A study commission of the Council of Foreign Relations, citadel of the foreign policy establishment, yesterday called for stronger U.S. efforts to counter the Soviet Union in almost every sphere.
The overall assessments and many specific recommendations of the report, signed by commission Chairman Henry A. Grunwald, editor-in-chief of Time Inc., and 13 commission members, were strikingly similar to those espoused by the Reagan administration.
Wintson Lord, president of the CFR, said the study group had been selected to represent "a spectrum of center right to center left" in views about U.S. foreign policy, and that it began its work last summer, before the election of President Reagan.
A small commission was named to study U.S.-Soviet relations in an effort to build a consensus and because the CFR is prohibited by its by-laws from taking policy positions, Lord said.
Two members declined to sign the final report. They are former U.S. diplomat George F. Kennan and Sen. Joseph R. Biden Jr. (D-Del.)
The basic premise of the report is that "the United States faces a dangerously strengthened Soviet Union -- at least in military terms." In the commission's view, this provides the Russians with "important political leverage" and "threatens to erase the West's critical margins of security."
The commission recommended global U.S. efforts to counter the Soviet Union "because Soviet capabilities and ambitions now are global." Among the recommended efforts:
Increased military spending, to at least 6 percent of U.S. gross national product. The Reagan military budget for fiscal years 1981 ands 1982 calls for spending of a little more than that figure.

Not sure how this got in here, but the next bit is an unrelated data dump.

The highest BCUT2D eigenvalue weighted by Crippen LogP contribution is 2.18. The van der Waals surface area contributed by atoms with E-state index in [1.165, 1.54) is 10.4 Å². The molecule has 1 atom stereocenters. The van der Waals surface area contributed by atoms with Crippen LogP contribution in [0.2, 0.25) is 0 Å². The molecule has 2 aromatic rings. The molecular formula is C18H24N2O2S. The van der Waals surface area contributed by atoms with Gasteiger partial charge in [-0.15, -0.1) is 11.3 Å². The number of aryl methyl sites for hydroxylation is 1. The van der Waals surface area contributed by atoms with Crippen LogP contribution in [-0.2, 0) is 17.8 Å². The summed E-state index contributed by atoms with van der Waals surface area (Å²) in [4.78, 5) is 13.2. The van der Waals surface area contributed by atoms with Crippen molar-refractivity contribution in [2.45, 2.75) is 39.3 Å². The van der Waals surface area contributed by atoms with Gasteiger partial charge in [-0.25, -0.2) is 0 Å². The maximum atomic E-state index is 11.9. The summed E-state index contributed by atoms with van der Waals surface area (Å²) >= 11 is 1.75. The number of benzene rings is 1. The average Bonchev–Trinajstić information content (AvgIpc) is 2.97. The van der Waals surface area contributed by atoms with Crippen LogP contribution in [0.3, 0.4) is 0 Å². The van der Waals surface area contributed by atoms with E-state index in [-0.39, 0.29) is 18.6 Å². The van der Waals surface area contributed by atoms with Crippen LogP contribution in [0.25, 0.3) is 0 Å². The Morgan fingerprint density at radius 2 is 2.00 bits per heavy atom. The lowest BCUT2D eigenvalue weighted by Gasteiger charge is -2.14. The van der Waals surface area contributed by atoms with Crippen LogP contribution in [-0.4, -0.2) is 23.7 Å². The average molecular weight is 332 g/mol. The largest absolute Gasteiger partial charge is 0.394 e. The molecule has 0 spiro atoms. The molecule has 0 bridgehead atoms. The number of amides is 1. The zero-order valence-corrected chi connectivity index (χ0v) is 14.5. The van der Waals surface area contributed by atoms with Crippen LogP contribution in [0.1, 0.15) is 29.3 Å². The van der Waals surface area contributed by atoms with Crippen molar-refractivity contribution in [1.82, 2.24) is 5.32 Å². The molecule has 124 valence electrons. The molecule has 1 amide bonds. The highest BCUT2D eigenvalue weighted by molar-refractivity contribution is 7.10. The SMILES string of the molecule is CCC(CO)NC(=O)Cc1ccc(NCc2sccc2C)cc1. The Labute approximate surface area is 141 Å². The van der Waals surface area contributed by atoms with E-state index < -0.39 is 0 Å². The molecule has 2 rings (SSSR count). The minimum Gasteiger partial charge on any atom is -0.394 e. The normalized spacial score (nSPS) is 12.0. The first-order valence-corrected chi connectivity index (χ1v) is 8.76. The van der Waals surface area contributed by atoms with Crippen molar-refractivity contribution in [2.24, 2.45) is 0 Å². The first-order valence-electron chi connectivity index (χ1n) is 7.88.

Improvements in the rapid deployment force, a new long range strategic bomber to replace the B52 and "a cost-effective and quickly installable" answer to the vulnerability of U.S. land-based intercontinental ballistic missiles. the vulnerability of U.S. land-based intercontinental ballistic
Continued pursuit of arms control negotiations with the Soviets as "a component of, not an alternative to, defense policy." It was "wrong" to make arms control "the centerpiece of U.S. policy toward the Soviet Union" in the recent past, said the commission, which also accepted linkage between arms control negotiations and "day-to-day relations" with the U.S.S.R.
A "nuanced and flexible" U.S. response to challenges in the Third World, "the single most likely source of confrontation" between the super-powers. In the "delicate military balance" of the 1980s, "the United States must care about the growth of Soviet in any quarter of the globe," the report said.
A U.S. policy of being "ready and able" to use military force in unstable and threatened regions. The Persian Gulf, said the commission, "must have the highest priority among U.S. reginal security concerns." There the group called for the United States to impede "either the emergence of a dominant regional power or the control of any major local power by a Soviet-client regime."
In order to "raise the costs of Soviet intervention," U.S. provison of military aid to the Afghan resistance. "By this action we will also be signaling our willingness to aid resistance in similar cases elsewhere," the commission said.